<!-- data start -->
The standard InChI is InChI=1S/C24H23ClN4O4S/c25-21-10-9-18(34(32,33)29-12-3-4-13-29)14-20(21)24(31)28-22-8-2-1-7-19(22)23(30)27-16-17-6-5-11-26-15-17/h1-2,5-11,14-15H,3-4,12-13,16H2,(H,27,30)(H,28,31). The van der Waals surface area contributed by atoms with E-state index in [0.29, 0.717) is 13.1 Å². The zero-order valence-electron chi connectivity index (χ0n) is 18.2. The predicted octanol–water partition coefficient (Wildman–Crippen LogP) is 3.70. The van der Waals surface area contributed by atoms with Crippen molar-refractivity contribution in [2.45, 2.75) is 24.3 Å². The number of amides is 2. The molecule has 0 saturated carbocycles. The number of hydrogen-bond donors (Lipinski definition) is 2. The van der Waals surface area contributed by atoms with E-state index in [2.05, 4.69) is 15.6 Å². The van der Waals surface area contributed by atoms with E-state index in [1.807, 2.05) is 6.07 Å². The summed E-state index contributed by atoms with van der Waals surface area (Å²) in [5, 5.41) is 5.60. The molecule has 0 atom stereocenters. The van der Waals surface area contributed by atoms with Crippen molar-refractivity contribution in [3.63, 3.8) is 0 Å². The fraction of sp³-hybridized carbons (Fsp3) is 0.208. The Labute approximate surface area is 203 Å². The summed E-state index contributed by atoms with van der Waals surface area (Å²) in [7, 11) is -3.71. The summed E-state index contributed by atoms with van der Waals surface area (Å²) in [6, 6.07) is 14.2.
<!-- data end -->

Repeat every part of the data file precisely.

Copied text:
The standard InChI is InChI=1S/C24H23ClN4O4S/c25-21-10-9-18(34(32,33)29-12-3-4-13-29)14-20(21)24(31)28-22-8-2-1-7-19(22)23(30)27-16-17-6-5-11-26-15-17/h1-2,5-11,14-15H,3-4,12-13,16H2,(H,27,30)(H,28,31). The van der Waals surface area contributed by atoms with E-state index in [0.29, 0.717) is 13.1 Å². The zero-order valence-electron chi connectivity index (χ0n) is 18.2. The predicted octanol–water partition coefficient (Wildman–Crippen LogP) is 3.70. The van der Waals surface area contributed by atoms with Crippen molar-refractivity contribution in [2.45, 2.75) is 24.3 Å². The number of amides is 2. The molecule has 0 saturated carbocycles. The number of hydrogen-bond donors (Lipinski definition) is 2. The van der Waals surface area contributed by atoms with E-state index in [2.05, 4.69) is 15.6 Å². The van der Waals surface area contributed by atoms with E-state index in [1.807, 2.05) is 6.07 Å². The summed E-state index contributed by atoms with van der Waals surface area (Å²) in [5, 5.41) is 5.60. The molecule has 0 atom stereocenters. The van der Waals surface area contributed by atoms with Crippen molar-refractivity contribution in [3.63, 3.8) is 0 Å². The fraction of sp³-hybridized carbons (Fsp3) is 0.208. The Labute approximate surface area is 203 Å². The summed E-state index contributed by atoms with van der Waals surface area (Å²) in [7, 11) is -3.71. The summed E-state index contributed by atoms with van der Waals surface area (Å²) in [6, 6.07) is 14.2.